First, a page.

Guzmán is headed to New York because the city's federal courts have "a history of trying very complex conspiracy cases," Mike Vigil, a former chief of international operations for the US Drug Enforcement Administration, told Business Insider on Thursday evening.
New York's history with high-profile defendants and complex cases was an important selling point, as "they want to make sure Guzmán gets convicted, because it would be very embarrassing for the United States to solicit his extradition and not get a conviction," said Vigil, author of of "Metal Coffins: The Blood Alliance Cartel."
The US attorney in Miami, another District Court with an indictment against Guzmán, joined the Eastern District's case as a special counsel in mid-2016. There is also a possibility the indictments issued by the courts in Texas and California will be consolidated with the New York case, Vigil said.
Guzmán's extradition appears to have been deliberately timed.
Coming just hours before US President-elect Donald Trump takes office, the Mexican government sent the kingpin north "because they want to make sure President Obama gets credit for the extradition," Vigil told Business Insider, citing conversations he had with Mexican officials.
Trump, who dedicated much of his campaign to denouncing Mexico and Mexican immigrants, is not held in high regard among Mexican policymakers, Vigil said. "They didn't want Trump to get credit."
In the months prior to Guzmán's extradition, other observers suggested the Peña Nieto administration may tried to time the transfer in order to ingratiate itself with the incoming Trump administration.
Whatever the motivation, the extradition comes just days before Mexican Economy Minister Ildefonso Guajardo and Foreign Minister Luis Videgaray travel to Washington to meet with Trump's chief of staff, Reince Priebus and other adivsers, including Jared Kushner and National Security Adviser Michael Flynn.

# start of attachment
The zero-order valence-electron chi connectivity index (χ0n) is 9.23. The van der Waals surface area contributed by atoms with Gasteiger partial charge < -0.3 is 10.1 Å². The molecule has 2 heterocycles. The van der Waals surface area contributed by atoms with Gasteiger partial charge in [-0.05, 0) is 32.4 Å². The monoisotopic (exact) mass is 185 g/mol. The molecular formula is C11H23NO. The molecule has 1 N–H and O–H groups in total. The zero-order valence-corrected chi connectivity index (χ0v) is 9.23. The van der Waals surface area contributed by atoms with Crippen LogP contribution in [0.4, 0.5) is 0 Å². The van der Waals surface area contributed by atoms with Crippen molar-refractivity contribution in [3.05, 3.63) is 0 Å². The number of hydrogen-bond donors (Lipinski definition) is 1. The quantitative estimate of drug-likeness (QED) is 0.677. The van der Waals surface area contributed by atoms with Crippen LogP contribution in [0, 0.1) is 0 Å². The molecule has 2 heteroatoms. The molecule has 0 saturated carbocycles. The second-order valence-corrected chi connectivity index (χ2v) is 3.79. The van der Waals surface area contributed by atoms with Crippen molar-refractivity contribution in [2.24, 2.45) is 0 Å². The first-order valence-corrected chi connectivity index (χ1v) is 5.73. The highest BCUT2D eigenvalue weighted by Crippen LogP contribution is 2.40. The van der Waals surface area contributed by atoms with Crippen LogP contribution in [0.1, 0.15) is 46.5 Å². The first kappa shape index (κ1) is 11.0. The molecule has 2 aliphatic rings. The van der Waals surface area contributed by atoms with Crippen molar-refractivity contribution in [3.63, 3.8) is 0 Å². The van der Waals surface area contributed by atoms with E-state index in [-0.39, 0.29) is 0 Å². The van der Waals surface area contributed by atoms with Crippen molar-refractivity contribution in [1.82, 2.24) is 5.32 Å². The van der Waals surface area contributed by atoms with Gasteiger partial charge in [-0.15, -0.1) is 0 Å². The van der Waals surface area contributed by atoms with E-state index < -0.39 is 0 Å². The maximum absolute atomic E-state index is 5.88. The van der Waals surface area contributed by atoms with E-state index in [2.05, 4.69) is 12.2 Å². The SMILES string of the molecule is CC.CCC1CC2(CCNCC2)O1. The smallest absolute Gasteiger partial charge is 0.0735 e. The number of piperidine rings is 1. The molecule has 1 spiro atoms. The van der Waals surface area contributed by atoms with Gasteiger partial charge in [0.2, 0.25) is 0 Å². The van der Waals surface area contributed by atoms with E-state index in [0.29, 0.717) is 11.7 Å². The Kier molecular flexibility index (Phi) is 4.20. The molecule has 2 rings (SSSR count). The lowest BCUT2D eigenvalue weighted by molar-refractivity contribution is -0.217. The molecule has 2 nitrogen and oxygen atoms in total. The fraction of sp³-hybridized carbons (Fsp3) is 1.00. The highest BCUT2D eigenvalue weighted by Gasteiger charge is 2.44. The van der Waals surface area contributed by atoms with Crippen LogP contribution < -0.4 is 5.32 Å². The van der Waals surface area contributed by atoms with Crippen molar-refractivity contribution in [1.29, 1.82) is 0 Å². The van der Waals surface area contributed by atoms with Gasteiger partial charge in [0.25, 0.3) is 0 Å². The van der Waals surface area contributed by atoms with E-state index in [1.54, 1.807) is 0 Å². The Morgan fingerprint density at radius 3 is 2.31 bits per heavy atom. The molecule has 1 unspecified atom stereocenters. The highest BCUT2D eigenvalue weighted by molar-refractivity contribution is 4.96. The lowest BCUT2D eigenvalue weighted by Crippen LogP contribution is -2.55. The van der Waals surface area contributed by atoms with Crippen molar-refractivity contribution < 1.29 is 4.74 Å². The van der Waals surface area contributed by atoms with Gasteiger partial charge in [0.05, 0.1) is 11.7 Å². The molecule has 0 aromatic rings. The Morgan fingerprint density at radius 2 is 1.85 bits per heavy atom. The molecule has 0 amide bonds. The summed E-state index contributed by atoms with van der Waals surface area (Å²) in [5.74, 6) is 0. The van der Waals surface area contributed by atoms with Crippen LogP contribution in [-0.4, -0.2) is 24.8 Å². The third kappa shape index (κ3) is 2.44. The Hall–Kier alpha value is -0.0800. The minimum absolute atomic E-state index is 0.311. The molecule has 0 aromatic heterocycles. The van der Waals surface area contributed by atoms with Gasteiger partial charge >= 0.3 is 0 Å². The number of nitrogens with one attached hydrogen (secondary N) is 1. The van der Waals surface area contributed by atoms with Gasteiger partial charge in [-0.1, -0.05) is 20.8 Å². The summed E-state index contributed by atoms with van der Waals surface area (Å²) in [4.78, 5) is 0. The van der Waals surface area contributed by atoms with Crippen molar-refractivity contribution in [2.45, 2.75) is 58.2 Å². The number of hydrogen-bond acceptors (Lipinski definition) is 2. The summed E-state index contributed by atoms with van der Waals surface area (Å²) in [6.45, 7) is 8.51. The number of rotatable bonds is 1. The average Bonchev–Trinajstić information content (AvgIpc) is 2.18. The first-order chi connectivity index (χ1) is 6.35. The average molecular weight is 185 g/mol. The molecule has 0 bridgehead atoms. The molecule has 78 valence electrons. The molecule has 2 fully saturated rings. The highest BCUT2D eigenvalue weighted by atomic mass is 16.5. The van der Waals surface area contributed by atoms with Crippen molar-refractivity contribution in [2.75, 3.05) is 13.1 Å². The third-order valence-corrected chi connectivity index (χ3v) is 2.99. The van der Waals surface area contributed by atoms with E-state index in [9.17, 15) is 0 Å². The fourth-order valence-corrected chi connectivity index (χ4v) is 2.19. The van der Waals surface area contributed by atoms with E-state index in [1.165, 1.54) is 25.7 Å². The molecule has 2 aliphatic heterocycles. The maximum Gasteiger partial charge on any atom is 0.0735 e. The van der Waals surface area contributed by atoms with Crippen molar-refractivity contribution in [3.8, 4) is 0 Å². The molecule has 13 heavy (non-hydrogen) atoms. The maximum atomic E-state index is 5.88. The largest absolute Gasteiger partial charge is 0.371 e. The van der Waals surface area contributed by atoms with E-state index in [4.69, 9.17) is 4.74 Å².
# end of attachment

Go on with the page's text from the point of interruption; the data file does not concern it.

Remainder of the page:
Videgaray, recently appointed to the foreign ministry after stepping down from the finance ministry in September, has ties to Kushner and is viewed as a potential go-between with Washington for the Peña Nieto administration.
While the news of Guzmán's extradition came as a surprise, it's likely US and Mexican authorities have been coordinating on the transfer, especially if it was meant to happen just before the end of Obama's term.
"The US government at the highest levels is coordinating closely with the Mexican executive branch at the highest levels to make sure that if the judicial system in Mexico does ultimately approve of his extradition, that the United States has some slight advance notice and to where he will be sent," Peter Vincent, a former legal adviser at the US Department of Homeland Security, told Business Insider in September 2016.
Guzmán was jailed twice in Mexico, escaping both times before his ultimate capture in January 2016. He has guided his cartel from the rugged hills of northwest Mexico to the top of Mexico's narco hierarchy, along the way waging bloody wars on rival cartels and against the Mexican government.
His transfer to the US is a "great moral victory," Vigil told Business Insider.
"His extradition to the United States will remove him from his criminal infrastructure, but it's not going to have any impact on drug trafficking, because the Sinaloa cartel" - still one of the most powerful cartels in Mexico and in the world - "will continue to function," Vigil said, citing the cartel's resilient leadership structure.
"They have a very strong bench."